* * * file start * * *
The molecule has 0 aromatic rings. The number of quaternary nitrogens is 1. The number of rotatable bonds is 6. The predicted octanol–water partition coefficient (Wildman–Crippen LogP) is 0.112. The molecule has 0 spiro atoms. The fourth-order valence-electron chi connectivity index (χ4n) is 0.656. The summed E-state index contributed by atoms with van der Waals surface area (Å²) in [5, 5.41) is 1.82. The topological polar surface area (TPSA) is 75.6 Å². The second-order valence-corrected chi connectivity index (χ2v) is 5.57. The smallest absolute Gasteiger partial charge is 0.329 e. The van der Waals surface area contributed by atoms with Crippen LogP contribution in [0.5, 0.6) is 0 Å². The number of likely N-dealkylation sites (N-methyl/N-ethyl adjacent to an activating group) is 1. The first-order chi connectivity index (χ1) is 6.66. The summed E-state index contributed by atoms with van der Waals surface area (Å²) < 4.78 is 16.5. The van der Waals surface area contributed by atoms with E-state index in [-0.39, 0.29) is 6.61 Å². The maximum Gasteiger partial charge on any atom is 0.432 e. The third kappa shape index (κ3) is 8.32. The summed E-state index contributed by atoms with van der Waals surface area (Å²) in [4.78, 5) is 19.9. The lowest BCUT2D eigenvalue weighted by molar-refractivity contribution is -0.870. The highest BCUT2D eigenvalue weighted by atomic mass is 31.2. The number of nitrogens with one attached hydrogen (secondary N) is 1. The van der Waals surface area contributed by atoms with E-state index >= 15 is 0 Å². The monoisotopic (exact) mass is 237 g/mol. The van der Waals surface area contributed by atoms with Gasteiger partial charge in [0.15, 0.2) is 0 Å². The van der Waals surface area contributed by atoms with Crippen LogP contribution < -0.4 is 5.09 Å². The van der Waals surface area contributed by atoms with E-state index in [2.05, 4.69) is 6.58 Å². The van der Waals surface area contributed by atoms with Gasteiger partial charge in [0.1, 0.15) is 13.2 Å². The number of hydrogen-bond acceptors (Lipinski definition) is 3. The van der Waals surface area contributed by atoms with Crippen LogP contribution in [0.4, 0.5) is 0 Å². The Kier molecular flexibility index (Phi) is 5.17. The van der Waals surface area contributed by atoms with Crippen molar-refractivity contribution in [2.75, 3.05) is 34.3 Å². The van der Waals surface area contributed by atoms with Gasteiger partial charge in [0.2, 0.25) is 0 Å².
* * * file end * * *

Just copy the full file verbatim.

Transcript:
The molecule has 0 aromatic rings. The number of quaternary nitrogens is 1. The number of rotatable bonds is 6. The predicted octanol–water partition coefficient (Wildman–Crippen LogP) is 0.112. The molecule has 0 spiro atoms. The fourth-order valence-electron chi connectivity index (χ4n) is 0.656. The summed E-state index contributed by atoms with van der Waals surface area (Å²) in [5, 5.41) is 1.82. The topological polar surface area (TPSA) is 75.6 Å². The second-order valence-corrected chi connectivity index (χ2v) is 5.57. The smallest absolute Gasteiger partial charge is 0.329 e. The van der Waals surface area contributed by atoms with Crippen LogP contribution in [0.5, 0.6) is 0 Å². The number of likely N-dealkylation sites (N-methyl/N-ethyl adjacent to an activating group) is 1. The first-order chi connectivity index (χ1) is 6.66. The summed E-state index contributed by atoms with van der Waals surface area (Å²) < 4.78 is 16.5. The van der Waals surface area contributed by atoms with E-state index in [-0.39, 0.29) is 6.61 Å². The maximum Gasteiger partial charge on any atom is 0.432 e. The third kappa shape index (κ3) is 8.32. The summed E-state index contributed by atoms with van der Waals surface area (Å²) in [4.78, 5) is 19.9. The lowest BCUT2D eigenvalue weighted by molar-refractivity contribution is -0.870. The highest BCUT2D eigenvalue weighted by atomic mass is 31.2. The number of nitrogens with one attached hydrogen (secondary N) is 1. The van der Waals surface area contributed by atoms with E-state index >= 15 is 0 Å². The monoisotopic (exact) mass is 237 g/mol. The van der Waals surface area contributed by atoms with Gasteiger partial charge in [0.15, 0.2) is 0 Å². The van der Waals surface area contributed by atoms with Crippen LogP contribution < -0.4 is 5.09 Å². The van der Waals surface area contributed by atoms with E-state index in [2.05, 4.69) is 6.58 Å². The van der Waals surface area contributed by atoms with Gasteiger partial charge in [0.1, 0.15) is 13.2 Å². The number of hydrogen-bond acceptors (Lipinski definition) is 3. The van der Waals surface area contributed by atoms with Crippen LogP contribution in [0.4, 0.5) is 0 Å². The Kier molecular flexibility index (Phi) is 5.17. The van der Waals surface area contributed by atoms with Crippen molar-refractivity contribution in [2.75, 3.05) is 34.3 Å². The van der Waals surface area contributed by atoms with Gasteiger partial charge in [0.2, 0.25) is 0 Å².